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Hirono Says Reform Should Reduce Backlogs Of Family-Based Immigration, Reunite Filipino World War II Vets With Their Families

Washington, D.C. – Senator Mazie K. Hirono argued strongly for immigration reform legislation in the Senate Judiciary Committee’s first hearing on the subject today. In her remarks, she argued reform should not shift the purpose of immigration to the United States away from a family focus. While Hirono acknowledged that increasing immigration among those trained in science and technology sectors is important, she warned that Congress should not get tunnel vision and forget the human element of immigration.

Her opening remarks read below:

Thank you Chairman Leahy and Ranking Member Grassley for holding this important hearing on comprehensive immigration reform, an issue about which I care deeply. 

Immigration reform should be rooted in a set of guiding principles to ensure that our immigration system addresses the critical needs of our economy, while maintaining the nearly 50-year tradition of bringing families together.

There is a huge backlog in our legal immigration system. These backlogs have prevented Filipino Veterans of World War II, men who fought for our country, from reuniting with their children for decades.

We now consider how to address the numerous problems in a large and complicated system. To bring the millions of undocumented out of the shadows so that they can contribute to our society fully. To reduce and eliminate the backlogs in family-based immigration. And to reunite the Filipino veterans of World War II with their children.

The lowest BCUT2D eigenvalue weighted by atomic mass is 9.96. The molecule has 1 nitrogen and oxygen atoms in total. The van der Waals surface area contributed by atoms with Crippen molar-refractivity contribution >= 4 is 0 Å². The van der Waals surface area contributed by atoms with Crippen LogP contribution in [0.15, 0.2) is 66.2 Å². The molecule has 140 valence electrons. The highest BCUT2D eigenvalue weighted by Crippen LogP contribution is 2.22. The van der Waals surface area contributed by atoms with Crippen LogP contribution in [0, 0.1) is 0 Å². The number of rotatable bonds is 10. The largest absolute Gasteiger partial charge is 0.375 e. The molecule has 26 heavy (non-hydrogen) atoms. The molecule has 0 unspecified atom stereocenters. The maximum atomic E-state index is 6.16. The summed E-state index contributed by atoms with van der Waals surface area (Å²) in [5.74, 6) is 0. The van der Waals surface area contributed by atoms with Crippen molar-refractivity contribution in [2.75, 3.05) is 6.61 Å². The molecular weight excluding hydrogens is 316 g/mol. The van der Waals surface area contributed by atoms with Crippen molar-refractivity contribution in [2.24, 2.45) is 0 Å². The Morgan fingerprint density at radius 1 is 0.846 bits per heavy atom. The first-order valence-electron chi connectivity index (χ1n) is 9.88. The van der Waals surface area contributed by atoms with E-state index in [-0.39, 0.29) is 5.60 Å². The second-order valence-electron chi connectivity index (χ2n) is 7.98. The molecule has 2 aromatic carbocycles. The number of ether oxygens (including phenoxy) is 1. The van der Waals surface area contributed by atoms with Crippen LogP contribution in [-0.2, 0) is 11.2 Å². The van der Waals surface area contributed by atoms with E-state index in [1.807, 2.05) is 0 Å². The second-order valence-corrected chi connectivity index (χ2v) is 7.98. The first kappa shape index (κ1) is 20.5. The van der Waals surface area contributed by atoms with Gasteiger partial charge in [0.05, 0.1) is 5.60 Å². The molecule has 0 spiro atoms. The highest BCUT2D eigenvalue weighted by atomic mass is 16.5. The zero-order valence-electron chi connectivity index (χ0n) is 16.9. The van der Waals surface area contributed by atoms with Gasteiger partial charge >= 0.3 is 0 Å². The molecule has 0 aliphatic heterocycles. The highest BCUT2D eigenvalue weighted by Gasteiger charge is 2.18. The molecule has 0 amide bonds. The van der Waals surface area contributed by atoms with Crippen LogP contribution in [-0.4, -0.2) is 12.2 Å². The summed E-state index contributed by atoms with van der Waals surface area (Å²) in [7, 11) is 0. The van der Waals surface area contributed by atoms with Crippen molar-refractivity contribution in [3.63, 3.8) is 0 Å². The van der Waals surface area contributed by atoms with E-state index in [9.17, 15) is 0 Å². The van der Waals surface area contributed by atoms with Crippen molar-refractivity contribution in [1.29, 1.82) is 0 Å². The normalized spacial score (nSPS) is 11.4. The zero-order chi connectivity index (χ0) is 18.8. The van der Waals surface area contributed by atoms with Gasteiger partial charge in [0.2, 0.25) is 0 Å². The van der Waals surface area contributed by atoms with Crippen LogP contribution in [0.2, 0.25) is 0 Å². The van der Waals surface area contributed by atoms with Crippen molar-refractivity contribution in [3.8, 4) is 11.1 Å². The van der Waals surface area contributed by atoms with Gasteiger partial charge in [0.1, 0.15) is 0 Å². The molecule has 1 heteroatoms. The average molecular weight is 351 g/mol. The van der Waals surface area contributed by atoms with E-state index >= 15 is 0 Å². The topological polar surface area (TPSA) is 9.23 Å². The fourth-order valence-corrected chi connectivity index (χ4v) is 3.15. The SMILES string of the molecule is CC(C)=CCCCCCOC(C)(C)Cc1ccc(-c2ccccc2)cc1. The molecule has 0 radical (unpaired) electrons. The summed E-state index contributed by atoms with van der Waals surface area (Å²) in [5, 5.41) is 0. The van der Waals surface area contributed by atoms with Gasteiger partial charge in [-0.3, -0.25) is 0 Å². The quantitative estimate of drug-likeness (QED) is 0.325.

I know many of my colleagues have highlighted the importance of providing green cards to STEM graduates of U.S. universities. I agree that we should not educate foreign students and then send them away to work for foreign competitors of American companies. It only makes sense to keep that talent here. However, we should not shift the purpose of immigration to the United States away from a family focus towards an employment focus. In advocating for more employment-based immigration we should not get tunnel vision and forget the human element of immigration. We should be looking to expand the opportunities for families to be reunited and kept together – and this should include LGBT families.

The needs of employers are important in this debate. But I believe that family-based immigration is essential to ensuring the continued vitality of the American economy. The success of immigrants in this country is often the success of immigrants with their families. Families provide American workers with a support network and social safety net. 

I am also concerned about how women and children are treated, both in our current immigration system and under any reforms we put in place. Female immigrants and unaccompanied minors face unique circumstances that are often lost in this debate that focuses on enforcement and the job market. For example, a woman who stays at home as a domestic worker could fall through the cracks and be denied legal status if she suffers the loss of her husband or becomes a victim of domestic abuse.

Our immigration policies should allow for discretion in dealing with vulnerable populations. This should include how we treat families and children in our enforcement and detention system. But it should also include how we design an earned legalization program to be inclusive of women and children under immigration reform.